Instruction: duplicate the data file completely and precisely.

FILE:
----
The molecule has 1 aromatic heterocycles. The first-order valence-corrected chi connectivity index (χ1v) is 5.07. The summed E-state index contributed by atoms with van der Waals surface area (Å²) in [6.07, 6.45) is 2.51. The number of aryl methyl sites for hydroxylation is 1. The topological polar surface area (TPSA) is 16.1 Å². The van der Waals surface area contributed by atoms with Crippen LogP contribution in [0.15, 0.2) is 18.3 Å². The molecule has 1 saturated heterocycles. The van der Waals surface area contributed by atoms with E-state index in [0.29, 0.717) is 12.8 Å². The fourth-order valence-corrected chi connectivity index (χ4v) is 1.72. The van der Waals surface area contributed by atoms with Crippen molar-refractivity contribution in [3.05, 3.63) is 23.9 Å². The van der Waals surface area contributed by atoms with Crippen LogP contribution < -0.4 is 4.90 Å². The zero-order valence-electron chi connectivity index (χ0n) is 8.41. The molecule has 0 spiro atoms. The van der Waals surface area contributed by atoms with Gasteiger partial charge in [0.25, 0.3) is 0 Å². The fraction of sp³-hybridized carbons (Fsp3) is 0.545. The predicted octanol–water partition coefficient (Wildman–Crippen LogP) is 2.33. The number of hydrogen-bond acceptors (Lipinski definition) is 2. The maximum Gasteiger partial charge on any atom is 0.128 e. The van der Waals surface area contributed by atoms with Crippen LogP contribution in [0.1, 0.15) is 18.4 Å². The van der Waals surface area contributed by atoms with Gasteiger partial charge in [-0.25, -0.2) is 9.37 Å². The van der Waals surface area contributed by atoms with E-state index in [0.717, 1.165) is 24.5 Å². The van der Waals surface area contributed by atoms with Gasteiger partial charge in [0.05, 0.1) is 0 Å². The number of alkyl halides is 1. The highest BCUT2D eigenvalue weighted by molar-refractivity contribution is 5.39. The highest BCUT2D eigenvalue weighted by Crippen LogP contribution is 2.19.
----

The molecule has 1 aromatic heterocycles. The first-order valence-corrected chi connectivity index (χ1v) is 5.07. The summed E-state index contributed by atoms with van der Waals surface area (Å²) in [6.07, 6.45) is 2.51. The number of aryl methyl sites for hydroxylation is 1. The topological polar surface area (TPSA) is 16.1 Å². The van der Waals surface area contributed by atoms with Crippen LogP contribution in [0.15, 0.2) is 18.3 Å². The molecule has 1 saturated heterocycles. The van der Waals surface area contributed by atoms with E-state index in [0.29, 0.717) is 12.8 Å². The fourth-order valence-corrected chi connectivity index (χ4v) is 1.72. The van der Waals surface area contributed by atoms with Crippen molar-refractivity contribution in [3.05, 3.63) is 23.9 Å². The van der Waals surface area contributed by atoms with Crippen LogP contribution < -0.4 is 4.90 Å². The zero-order valence-electron chi connectivity index (χ0n) is 8.41. The molecule has 0 spiro atoms. The van der Waals surface area contributed by atoms with Gasteiger partial charge in [0.25, 0.3) is 0 Å². The fraction of sp³-hybridized carbons (Fsp3) is 0.545. The predicted octanol–water partition coefficient (Wildman–Crippen LogP) is 2.33. The number of hydrogen-bond acceptors (Lipinski definition) is 2. The maximum Gasteiger partial charge on any atom is 0.128 e. The van der Waals surface area contributed by atoms with Crippen LogP contribution in [0.1, 0.15) is 18.4 Å². The van der Waals surface area contributed by atoms with Gasteiger partial charge in [-0.25, -0.2) is 9.37 Å². The van der Waals surface area contributed by atoms with E-state index in [0.717, 1.165) is 24.5 Å². The van der Waals surface area contributed by atoms with Gasteiger partial charge in [0.05, 0.1) is 0 Å². The number of alkyl halides is 1. The highest BCUT2D eigenvalue weighted by molar-refractivity contribution is 5.39. The highest BCUT2D eigenvalue weighted by Crippen LogP contribution is 2.19.